Jerry Lewis will be remembered first and foremost for his contributions to comedy, whether it’s his nightclub act with Dean Martin or his work in films.
But Lewis, who died Sunday at age 91, also was an ardent music fan, something that he often showcased in his movies, demonstrating the same gift for impeccable timing and rhythm that was central to his physical and verbal humor.
His signature at his annual Muscular Dystrophy Assn. telethons was a tearjerker finale in which he sang “You’ll Never Walk Alone.” But for my money, his musical skills were best captured in the numerous comedy scenes built around melody and rhythm.
Foremost in my mind is the breakout scene in 1960’s “Cinderfella,” his comic telling of the classic fairy tale in which a mistreated stepchild is granted his wish to go to the ball by a fairy godparent — in this iteration, a fairy godfather played magnificently by Ed Wynn.
Having fumbled and bumbled his way through the early part of the movie — written and directed by Frank Tashlin — Lewis makes a spectacular entrance at a gloriously swank gathering, descending a ridiculously long staircase to the greatest swing music intro imaginable.
That intro is provided by Count Basie and his Orchestra, who are present and playing live at the bash, and the ensemble’s presence on camera had to have influenced Mel Brooks to do precisely the same thing, with Basie, more than a dozen years later in “Blazing Saddles.”
In the same film, as he’s whiling away his time with kitchen chores, he flips on a radio — Basie’s there too, this time serving up the snappy arrangement of “Cute” — and Lewis begins playing air drums, then air flute and air sax as each section gets its moment in the spotlight.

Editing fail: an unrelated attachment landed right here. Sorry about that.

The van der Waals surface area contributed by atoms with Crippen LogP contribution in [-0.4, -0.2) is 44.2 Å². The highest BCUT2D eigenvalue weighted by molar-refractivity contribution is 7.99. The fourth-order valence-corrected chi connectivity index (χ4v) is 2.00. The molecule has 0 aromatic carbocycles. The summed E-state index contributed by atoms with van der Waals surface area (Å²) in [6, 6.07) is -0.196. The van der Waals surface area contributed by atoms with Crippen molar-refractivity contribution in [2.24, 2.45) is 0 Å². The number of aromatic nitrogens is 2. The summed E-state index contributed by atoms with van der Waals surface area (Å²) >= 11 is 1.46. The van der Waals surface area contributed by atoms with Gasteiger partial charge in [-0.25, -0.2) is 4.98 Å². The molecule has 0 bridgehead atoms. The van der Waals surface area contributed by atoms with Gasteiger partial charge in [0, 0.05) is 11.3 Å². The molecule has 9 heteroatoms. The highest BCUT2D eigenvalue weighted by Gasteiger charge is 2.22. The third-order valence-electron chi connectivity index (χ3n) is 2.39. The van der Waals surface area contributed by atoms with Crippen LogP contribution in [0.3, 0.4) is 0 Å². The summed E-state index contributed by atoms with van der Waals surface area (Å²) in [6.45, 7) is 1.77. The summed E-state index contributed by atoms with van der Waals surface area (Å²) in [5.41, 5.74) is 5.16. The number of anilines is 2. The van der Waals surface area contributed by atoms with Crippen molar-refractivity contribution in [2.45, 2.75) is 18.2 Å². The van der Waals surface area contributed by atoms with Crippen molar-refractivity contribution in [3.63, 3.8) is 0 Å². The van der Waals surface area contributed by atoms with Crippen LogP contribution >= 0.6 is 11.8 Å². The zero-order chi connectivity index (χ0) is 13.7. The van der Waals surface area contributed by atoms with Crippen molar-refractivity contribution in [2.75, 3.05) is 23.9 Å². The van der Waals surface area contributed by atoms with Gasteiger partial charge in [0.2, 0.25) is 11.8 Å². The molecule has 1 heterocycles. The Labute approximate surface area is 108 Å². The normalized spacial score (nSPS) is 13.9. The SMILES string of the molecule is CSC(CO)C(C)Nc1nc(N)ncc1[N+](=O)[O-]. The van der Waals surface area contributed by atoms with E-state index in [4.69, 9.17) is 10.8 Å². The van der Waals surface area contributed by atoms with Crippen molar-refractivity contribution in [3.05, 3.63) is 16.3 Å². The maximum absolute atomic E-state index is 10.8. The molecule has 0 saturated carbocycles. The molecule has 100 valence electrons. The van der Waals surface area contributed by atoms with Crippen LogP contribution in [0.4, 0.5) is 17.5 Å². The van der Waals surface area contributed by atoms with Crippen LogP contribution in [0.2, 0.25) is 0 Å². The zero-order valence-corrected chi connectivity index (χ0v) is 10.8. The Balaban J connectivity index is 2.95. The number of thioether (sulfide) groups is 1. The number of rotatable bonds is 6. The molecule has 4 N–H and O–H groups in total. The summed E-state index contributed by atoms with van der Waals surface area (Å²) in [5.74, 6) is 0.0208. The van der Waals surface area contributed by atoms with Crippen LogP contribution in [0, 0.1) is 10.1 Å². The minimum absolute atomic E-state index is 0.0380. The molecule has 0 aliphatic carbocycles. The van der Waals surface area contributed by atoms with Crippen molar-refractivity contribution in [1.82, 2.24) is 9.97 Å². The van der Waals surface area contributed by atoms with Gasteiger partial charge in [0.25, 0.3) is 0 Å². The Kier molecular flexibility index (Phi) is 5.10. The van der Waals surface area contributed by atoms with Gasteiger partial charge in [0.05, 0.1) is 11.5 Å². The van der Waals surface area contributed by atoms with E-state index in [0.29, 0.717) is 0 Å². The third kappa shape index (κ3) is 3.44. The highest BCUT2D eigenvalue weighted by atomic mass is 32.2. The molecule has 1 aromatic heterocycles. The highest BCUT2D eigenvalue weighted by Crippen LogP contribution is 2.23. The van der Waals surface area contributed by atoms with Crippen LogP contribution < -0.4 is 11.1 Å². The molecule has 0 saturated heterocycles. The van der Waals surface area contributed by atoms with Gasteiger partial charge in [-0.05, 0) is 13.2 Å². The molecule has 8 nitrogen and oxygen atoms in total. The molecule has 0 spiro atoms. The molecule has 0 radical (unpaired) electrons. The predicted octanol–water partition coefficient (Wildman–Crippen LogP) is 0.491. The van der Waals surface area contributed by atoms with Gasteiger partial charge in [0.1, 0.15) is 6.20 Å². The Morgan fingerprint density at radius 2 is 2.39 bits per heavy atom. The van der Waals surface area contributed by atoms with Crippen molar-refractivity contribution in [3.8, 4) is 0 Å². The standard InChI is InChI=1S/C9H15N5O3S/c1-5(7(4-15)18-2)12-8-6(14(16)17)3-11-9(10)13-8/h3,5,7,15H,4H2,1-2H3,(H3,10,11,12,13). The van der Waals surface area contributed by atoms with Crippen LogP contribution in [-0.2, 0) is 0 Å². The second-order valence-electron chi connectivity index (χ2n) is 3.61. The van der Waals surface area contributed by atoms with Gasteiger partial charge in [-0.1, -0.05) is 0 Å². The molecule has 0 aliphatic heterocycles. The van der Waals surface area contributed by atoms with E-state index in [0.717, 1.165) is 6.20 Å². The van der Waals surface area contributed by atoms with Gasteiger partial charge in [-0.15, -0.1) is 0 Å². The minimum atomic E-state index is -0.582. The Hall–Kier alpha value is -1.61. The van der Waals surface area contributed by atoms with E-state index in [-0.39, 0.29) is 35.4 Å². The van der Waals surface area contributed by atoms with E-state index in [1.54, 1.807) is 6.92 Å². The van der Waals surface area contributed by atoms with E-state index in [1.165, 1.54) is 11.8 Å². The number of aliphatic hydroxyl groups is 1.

His timing is spot on, exaggerating players’ embouchures of the wind instruments he fakes.
“The Nutty Professor” from 1963 brought a couple more memorable musical moments.
In Lewis’ rethinking of the classic Dr. Jekyll and Mr. Hyde theme, which he directed and co-wrote, we watch his ultra-nerdish Prof. Julius Kelp unconsciously cut loose at a high school dance with slapstick choreography to Les Brown and His Band of Renown’s “Leap Frog.”
Kelp flails madly as his dumbstruck peers look on, until he’s brought back to Earth by the cold stare of Del Moore’s high school principal.
Next, he concocts a potion that transforms him into lady killer Buddy Love.
Prof. Kelp’s hyper-obnoxious, egomaniac alter-ego turns up at the coolest club in town, takes a seat at the piano and leads a combo through a bebop-influenced rendition of Harold Arlen and Johnny Mercer’s “That Old Black Magic,” which allows him to indulge in a modest bit of scatting along with his suitably syncopated vocal delivery of the lyric.
Jerry Lewis wasn’t known to be a big fan of rock ‘n’ roll when it came along in the mid-1950s — although his son, drummer Gary Lewis, scored quite a few hits in the ‘60s singing lead on a bunch of records that were largely the work of what the studio pros later dubbed “The Wrecking Crew.”
Yet Jerry and Martin, during a 1954 segment on “The Colgate Comedy Hour,” introduced R&B-jump blues group the Treniers in one of the earliest instances of what would soon be called “rock ‘n’ roll” on national television. During the act’s “Rockin’ Is Our Business,” an exuberant proto-rock number, Lewis lets loose some of his unhinged but rhythmically spectacular dance moves.
Perhaps his greatest music scene of all came in 1961’s “The Errand Boy.”
In another segment entirely reliant on music and Lewis’ physical comedy, he mimes a board room meeting, in which he takes on the role of the boss dictating all sorts of orders to the soundtrack of the Basie band yet again, in their “Blues in Hoss Flat.”
It’s influenced a whole slew of younger comics, not the least being Seth MacFarlane, who has referenced it in “Family Guy.”
“The Errand Boy” sequence was arguably the pinnacle of bits he’d done from an early age, back to a vaudeville routine he started doing in his teens: “The Record Act.” It was sometimes referred to as “the dumb act,” in which he pantomimed physical comedy to classical and jazz recordings played on a wind-up record player.
“I started as a writer,” Lewis said in a 1971 interview. “I had the dumb act, but I made my living from writing. It was only later that somebody told me I did the clowning better than the comics I was demonstrating the material to.”
That marriage of music and comedy often yielded magic.
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